I’ve never been able to say this in a succinct or particularly meaningful way, it just never seems to come out of my mind the way it’s supposed to, the way it feels.
Whenever I try to voice it to myself it seems petty, common, exaggerated. But since that is specifically the purpose of this blog, I figure I might as well get on with it.
Travelling is not something I really dream about doing, at least anymore. I AM travelling. I live in one place for an extended period of time to work, I finish working and visit various locations for a few months, then I work in a different place and repeat the process.
I no longer feel like travel is life’s primary goal. Perhaps I never did. When you ask people, what would they do if they won a million pounds, the answer is almost unanimously ‘travel the world’.
I worry that most people’s definition of travelling the world is seeing different beaches and exploring different shopping centres, visiting all the land marks you see on Google image search from time to time. Check-box vacationing. But whatever, that’s not my issue here.
Ageing is one problem I have, as do we all, but there’s something much more timeless that affects me deeply, and I suspect it affects everyone living the same sort of homeless living lifestyle that I do.
I most felt at home in South Korea. This was the first time I managed to make my own life, for me, by me, specifically tailored to suit me. My friends were ones that I chose, my job and my hours, my spare time was how I designed it. I had money and anything else I can imagine asking for – and I don’t ask for much in life.
I was settled. But the contract was for one year. But when a person settles, it’s kind of hard to just ruffle some feathers and start moving again, like nothing ever happened. I necessarily left something behind, a part of me. My friends, my life. To go back to England.
What was in England? Family, estranged friends who had in their entirety continued their lives unaffected by my absence, and any gap I might have created was very quickly filled with something else, leaving very little, or no room at all for me on my return. I had no permanent home, only able to crash at my Mum’s or my Sister’s.
My choice was to re-settle in England, where, aside from the aforementioned, there was utterly nothing for me; no job prospects, no money, no fun. Or, return to Korea. For some reason there was no third option. I needed to reclaim that which I had lost in Korea. It was mine and I wanted it back.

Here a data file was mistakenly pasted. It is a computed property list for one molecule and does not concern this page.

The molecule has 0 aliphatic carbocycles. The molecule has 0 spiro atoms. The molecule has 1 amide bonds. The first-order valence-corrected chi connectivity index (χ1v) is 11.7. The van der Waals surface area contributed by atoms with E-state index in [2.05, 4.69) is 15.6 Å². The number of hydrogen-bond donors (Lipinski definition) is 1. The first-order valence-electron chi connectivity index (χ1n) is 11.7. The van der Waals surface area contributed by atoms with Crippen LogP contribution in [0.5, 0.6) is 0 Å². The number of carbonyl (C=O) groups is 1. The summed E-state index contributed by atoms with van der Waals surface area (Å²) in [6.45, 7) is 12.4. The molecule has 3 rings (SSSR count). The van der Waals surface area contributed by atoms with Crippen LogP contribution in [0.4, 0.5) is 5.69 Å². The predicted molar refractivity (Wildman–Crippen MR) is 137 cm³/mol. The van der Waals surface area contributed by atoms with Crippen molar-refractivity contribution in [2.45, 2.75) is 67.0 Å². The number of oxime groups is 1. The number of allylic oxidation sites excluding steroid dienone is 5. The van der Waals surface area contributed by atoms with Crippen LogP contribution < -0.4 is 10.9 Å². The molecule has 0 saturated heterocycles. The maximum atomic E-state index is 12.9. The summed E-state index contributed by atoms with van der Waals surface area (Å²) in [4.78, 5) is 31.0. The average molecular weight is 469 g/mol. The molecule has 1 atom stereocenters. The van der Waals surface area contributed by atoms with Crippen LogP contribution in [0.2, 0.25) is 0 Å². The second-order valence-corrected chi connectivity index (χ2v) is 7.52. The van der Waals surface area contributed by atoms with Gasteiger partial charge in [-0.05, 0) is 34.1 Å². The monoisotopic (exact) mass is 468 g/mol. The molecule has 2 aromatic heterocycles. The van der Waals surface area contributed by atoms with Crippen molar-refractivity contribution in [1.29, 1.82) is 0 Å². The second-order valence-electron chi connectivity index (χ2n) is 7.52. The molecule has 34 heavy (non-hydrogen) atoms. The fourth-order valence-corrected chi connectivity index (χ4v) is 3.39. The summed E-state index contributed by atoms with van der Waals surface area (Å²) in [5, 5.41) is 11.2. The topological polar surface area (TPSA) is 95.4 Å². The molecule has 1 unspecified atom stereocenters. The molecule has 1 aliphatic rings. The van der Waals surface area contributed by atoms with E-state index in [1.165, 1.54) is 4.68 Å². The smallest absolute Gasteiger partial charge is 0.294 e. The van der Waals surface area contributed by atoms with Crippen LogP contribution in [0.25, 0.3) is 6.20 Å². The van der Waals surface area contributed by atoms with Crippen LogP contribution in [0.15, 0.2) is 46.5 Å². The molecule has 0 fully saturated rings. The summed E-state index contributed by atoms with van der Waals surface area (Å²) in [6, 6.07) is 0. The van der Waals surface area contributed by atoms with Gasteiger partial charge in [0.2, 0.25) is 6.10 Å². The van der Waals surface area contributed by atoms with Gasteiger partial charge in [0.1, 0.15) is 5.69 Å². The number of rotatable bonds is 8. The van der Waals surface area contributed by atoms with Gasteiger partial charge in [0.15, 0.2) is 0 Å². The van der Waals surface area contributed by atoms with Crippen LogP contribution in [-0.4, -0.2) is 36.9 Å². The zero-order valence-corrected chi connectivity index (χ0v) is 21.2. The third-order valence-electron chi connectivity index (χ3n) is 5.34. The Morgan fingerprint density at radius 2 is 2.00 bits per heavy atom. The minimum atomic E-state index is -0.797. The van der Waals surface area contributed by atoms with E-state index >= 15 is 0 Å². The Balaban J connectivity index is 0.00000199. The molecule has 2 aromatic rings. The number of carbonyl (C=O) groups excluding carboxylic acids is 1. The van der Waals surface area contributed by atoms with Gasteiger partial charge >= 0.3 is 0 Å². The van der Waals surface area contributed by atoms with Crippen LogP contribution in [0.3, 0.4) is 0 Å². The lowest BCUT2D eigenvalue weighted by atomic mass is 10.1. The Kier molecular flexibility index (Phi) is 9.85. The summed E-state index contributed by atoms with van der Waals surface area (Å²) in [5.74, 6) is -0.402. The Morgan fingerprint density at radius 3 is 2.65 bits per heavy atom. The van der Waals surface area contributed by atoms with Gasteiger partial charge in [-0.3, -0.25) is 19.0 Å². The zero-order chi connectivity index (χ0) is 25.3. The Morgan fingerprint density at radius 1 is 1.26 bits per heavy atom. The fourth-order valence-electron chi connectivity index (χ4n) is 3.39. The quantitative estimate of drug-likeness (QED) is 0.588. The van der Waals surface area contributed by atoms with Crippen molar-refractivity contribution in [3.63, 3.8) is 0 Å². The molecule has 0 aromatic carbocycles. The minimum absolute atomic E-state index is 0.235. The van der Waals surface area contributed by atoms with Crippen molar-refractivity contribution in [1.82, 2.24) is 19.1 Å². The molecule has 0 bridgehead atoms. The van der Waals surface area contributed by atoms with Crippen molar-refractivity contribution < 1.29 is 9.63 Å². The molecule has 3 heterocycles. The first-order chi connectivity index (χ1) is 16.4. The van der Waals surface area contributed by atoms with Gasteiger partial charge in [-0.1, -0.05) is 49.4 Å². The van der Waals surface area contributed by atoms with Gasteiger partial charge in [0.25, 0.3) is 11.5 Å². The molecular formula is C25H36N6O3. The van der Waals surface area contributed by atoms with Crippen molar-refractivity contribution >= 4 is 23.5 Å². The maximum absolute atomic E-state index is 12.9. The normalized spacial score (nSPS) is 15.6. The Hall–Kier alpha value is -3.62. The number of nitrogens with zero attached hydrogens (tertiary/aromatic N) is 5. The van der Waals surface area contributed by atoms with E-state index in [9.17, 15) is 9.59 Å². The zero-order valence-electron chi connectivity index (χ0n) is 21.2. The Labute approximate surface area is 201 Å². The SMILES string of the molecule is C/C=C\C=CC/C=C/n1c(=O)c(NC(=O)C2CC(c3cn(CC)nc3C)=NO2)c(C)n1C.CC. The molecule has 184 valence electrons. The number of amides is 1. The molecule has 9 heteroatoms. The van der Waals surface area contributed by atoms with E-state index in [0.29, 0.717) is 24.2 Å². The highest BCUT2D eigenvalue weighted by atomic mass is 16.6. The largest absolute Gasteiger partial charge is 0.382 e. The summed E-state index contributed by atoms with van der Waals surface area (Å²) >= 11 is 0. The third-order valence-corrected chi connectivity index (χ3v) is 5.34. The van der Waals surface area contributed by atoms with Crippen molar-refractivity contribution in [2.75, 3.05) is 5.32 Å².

Unfortunately that was rather short-sighted of me. Just because I could return to it this time, doesn’t mean I can have it back. Unfortunately, it was settled and it wasn’t about to budge.
When my second year contract ended in Korea, the same feelings were present, multiplied.
Most friends had moved on even from Korea, my job was dong and a little personal tragedy happened which, when combined with the rest, left no logical basis on staying in the country anymore.
So I left. Staring back at my friend at the airport, desperately holding back tears – a rare thing for me – I let them out after I got through the gates. Not just because I would miss my friend who helped me for months on end get by, but because everything I had made and held dear to me, I was just throwing in the trash, and I had to start from scratch. Somewhere else. With nothing.
Where was I going? I decided to go to visit my friend in China for 3 months. What happened here? Well, I created a life for my own, I rented an apartment, I met new people, I was home. Then I left. And again, something else was left behind. I’m getting lighter and lighter every time I make a move. I worry that soon, I will be left with the most accurate definition of ‘nothing’ I can conceptualise.
The next new location I visited was Nepal. A month in the mountains, hiking up 5,000 metres, through jungles, deserts, rivers, tundra. This was the most unbelievable time of my life.
I spent every waking moment (and indeed, every sleeping moment) with two people I met on the internet days before meeting them in a hotel and setting off on our travels: A Russian girl and another British guy, neither of us previously acquainted with one another.
Needless to say, we created quite a strong bond of friendship. But not only this, the land itself affected me easily the strongest, despite a mere month of travelling. To this day, I find myself frequently getting lost in thoughts, wishing I could conjur up the courage to spend the money all over again and return and hope things are the same. But they won’t be.